Exactly 61 years later, on March 14, 2009, a young man lost his life in a car accident in California, on the other side of the globe.
These two tragedies are unexpectedly brought together in a gigantic installation by Los Angeles artist Ali Silverstein at MOCA Tucson.
Called The Fantastical Reconstruction of the Epine GY7 Chapter 1: The Fragments, the work takes up all of the museum's Great Hall, an enormous space that once was a garage for fire trucks.
The hall is filled with Silverstein's vast paintings, small collages, larger-than-life sculptures and delicate rubbings, most of them about the deaths of the men lost at sea when their ship, the Epine, went down.
Only one piece is about the young accident victim, Cole, who was Silverstein's boyfriend. It's a continuously looping movie that she shot to chart her grief and shock in the year after his death. The movie was originally a feature-length documentary, but for this installation the artist fractured it into nine small fragments, all of them playing at the same time, each on one of nine separate screens. This discordant version of the film pictures Silverstein undergoing a healing ceremony in a forest, strewing some of his ashes below the pines, meeting his family.
But much of the imagery is of that haunting Icelandic beach. Long before Cole's accident, the couple had traveled to Dritvik Beach, where the doomed sailors' ship went down. One year after Cole's death, Silverstein returned to that remote shore, a rocky place of cliffs and crashing waves. Her journey linked him, in a way, with the seamen who had perished there years before.
The artist went out on the beach with dear Icelandic friends and their small boy to release Cole's remaining ashes to the winds. In the movie's most moving scene, the father explains to his son, kindly but matter-of-factly, that first we're alive, and then we're dead, and it's up to the rest of us to put the deceased to rest.
But at this wild rocky spot, Silverstein was also struck by the dozens of pieces of metal debris scattered on the sands, among reeds, below cliffs. They were the remains of the tempest-tossed ship, "left to rust for the past 70 years," as the artist put it. She couldn't re-create the Epine, despite the title she gave the installation, but she felt compelled "to gather the pieces of the ship...and to resurrect them into a new form."
After researching the wreck, poring over newspaper accounts of the mass drownings and collecting the names of the dead, she went back to the site in 2018. Working with a team of friends, often in the "silent, pink, un-dark of Icelandic summer nights," she and her friends made rubbings of all the metal pieces they could find.
Rubbing is an art form often associated with death; many people make rubbings of ancestral gravestones to memorialize those who have passed. Likewise, Silverstein and company memorialized the sailors by reproducing the bits of metal tools and ship fittings they had once used in their nautical work. The team laid white paper across the metal parts, then rubbed them with charcoal or pencil to reproduce their shape and texture.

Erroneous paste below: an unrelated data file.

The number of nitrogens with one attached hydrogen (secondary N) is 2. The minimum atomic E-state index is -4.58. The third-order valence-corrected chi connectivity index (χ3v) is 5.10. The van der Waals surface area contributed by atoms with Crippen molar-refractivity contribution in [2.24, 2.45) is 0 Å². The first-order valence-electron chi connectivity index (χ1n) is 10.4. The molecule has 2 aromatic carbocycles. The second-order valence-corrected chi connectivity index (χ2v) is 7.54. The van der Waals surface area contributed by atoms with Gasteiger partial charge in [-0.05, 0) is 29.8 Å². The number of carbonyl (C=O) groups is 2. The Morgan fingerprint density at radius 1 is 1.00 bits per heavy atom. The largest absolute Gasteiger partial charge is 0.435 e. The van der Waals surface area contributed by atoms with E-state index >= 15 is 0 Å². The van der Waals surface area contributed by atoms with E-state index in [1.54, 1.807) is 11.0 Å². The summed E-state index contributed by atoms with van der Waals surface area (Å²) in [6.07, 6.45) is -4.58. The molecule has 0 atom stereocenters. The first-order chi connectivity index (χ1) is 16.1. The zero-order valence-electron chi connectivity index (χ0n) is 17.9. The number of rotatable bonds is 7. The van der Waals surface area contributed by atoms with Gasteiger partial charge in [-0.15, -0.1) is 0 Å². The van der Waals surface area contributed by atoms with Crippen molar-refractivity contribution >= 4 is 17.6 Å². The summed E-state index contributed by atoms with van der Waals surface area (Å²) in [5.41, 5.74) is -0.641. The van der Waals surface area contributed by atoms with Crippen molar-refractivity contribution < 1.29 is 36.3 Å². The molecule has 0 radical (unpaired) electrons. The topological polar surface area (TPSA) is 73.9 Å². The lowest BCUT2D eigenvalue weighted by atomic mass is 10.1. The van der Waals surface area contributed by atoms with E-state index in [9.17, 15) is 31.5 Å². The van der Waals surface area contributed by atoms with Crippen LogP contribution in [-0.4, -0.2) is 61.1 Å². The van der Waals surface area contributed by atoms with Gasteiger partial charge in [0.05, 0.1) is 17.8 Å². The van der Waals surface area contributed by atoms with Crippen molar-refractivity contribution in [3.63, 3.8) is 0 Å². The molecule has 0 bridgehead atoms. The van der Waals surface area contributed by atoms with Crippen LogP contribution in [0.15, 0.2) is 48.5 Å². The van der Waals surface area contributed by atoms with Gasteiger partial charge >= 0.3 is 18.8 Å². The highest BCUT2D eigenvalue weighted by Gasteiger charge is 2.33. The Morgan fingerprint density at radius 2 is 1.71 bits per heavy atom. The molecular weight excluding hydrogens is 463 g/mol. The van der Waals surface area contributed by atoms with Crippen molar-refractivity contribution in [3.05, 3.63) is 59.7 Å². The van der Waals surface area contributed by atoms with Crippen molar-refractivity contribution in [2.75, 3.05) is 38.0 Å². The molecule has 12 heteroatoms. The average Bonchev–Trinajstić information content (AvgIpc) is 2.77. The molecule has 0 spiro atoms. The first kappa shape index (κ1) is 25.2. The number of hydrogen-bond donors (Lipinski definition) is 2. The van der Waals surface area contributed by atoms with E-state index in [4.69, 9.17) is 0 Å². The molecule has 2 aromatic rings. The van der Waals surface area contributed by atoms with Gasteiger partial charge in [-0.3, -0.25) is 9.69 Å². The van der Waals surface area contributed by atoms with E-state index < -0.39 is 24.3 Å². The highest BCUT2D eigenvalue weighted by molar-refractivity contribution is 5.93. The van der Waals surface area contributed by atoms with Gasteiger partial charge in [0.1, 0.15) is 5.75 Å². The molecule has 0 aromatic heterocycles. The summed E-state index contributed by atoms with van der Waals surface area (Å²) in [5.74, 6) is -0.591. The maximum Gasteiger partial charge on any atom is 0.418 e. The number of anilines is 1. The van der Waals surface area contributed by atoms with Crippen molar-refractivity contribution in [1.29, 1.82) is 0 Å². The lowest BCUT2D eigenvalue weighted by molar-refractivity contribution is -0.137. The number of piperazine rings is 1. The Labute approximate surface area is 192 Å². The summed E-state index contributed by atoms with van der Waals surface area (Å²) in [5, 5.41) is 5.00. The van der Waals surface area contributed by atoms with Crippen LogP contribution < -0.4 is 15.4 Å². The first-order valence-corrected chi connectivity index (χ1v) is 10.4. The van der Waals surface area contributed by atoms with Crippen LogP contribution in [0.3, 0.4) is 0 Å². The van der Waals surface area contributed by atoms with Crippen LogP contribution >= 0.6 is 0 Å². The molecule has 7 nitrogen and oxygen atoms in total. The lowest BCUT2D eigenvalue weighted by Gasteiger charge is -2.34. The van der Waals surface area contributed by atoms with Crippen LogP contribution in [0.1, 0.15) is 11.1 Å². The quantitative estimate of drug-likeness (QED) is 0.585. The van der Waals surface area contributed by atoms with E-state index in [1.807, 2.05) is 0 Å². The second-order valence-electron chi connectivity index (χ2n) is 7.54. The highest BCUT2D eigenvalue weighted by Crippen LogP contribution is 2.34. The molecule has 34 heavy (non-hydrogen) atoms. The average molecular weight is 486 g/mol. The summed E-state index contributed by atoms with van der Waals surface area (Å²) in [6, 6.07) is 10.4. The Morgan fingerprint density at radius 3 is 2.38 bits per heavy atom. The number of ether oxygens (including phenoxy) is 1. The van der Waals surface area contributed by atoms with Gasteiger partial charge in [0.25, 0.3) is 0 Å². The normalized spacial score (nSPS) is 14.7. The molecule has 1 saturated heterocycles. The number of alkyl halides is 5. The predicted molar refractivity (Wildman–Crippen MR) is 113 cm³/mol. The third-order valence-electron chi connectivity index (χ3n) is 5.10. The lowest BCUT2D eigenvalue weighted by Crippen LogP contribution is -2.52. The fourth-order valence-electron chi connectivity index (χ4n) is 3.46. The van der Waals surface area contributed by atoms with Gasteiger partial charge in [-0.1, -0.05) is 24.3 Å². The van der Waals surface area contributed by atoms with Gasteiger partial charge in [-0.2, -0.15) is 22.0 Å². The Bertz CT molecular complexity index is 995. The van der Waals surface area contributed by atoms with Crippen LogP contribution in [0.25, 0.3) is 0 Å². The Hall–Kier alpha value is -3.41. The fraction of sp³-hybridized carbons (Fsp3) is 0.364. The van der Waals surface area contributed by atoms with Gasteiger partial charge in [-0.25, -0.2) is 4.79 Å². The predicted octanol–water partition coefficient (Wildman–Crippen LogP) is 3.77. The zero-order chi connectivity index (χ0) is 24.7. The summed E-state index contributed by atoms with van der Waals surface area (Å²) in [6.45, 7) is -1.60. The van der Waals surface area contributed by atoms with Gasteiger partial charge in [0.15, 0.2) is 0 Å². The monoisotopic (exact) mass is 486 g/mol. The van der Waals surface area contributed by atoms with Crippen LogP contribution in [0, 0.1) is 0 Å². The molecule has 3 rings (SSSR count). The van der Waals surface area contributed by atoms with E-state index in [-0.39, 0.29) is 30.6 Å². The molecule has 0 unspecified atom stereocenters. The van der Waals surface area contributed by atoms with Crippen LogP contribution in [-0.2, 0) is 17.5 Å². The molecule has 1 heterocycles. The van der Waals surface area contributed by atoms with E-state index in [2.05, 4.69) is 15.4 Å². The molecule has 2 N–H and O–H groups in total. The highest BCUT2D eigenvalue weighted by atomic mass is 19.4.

These lovely, delicate pieces hang in many parts of the installation; some are large, some small, but all are colored in ghostly gray and white. The rubbings also serve as templates for many of the other works. On one wall, the metal fragments are writ large, painted in bright primary colors on oversized canvases. Elsewhere, colored in pastel paint, they cascade down a huge drape of canvas, held high by a slab of wood.
Even the show's big wooden sculptures, blackened by fire, are carved in the shapes of the metal pieces. Most touchingly, wild imagined portraits of each of the seamen are crafted out of collaged colored papers that mimic the rusted tools. Their names are there too: Mark Bradley, 25, deck hand; Fred Thompson, 39, mate; Harry Horner, 51, chief engineer.
Silverstein writes that her two projects—the movie about her own grief and the other artworks of the metal debris—are actually much alike. In each case, she tried to make sense of the tragedy "by giving it a new form."
By bringing the two disasters together, Silverstein honors her personal grief for a loved one, while expanding it into a more universal compassion for strangers. And she follows the advice of the father who explained life and death to his son: she is honoring and then burying these dead, and going on to live life.
One of the three small solo shows in the back galleries also deals with death. Rachel Frank tracks the fragmented habits of animals in the Sonoran Desert, zeroing in on the prized Sonoran pronghorn, using ceramics and even a Sonoran pronghorn mask—which she wears in her film. The pronghorn is already endangered, and the border walls now under construction at Organ Pipe Cactus National Monument and elsewhere have put the species at even greater risk of death and extinction.
For So Long, Lilly McElroy made 365 copies of a cheesy stock photo of a sunset. Piling the pictures one atop the other, over the course of a year McElroy banished the suns by sanding a hole right though them. The hole's strange shape is both sexual and virginal: it looks at once like a vulva and a Virgin Mary.
Caroline Wells Chandler's Close Encounters tackles sexual identity via a unique medium: his cheery and colorful crocheted figures gallop across the walls like so many Keith Haring runners bursting with joy.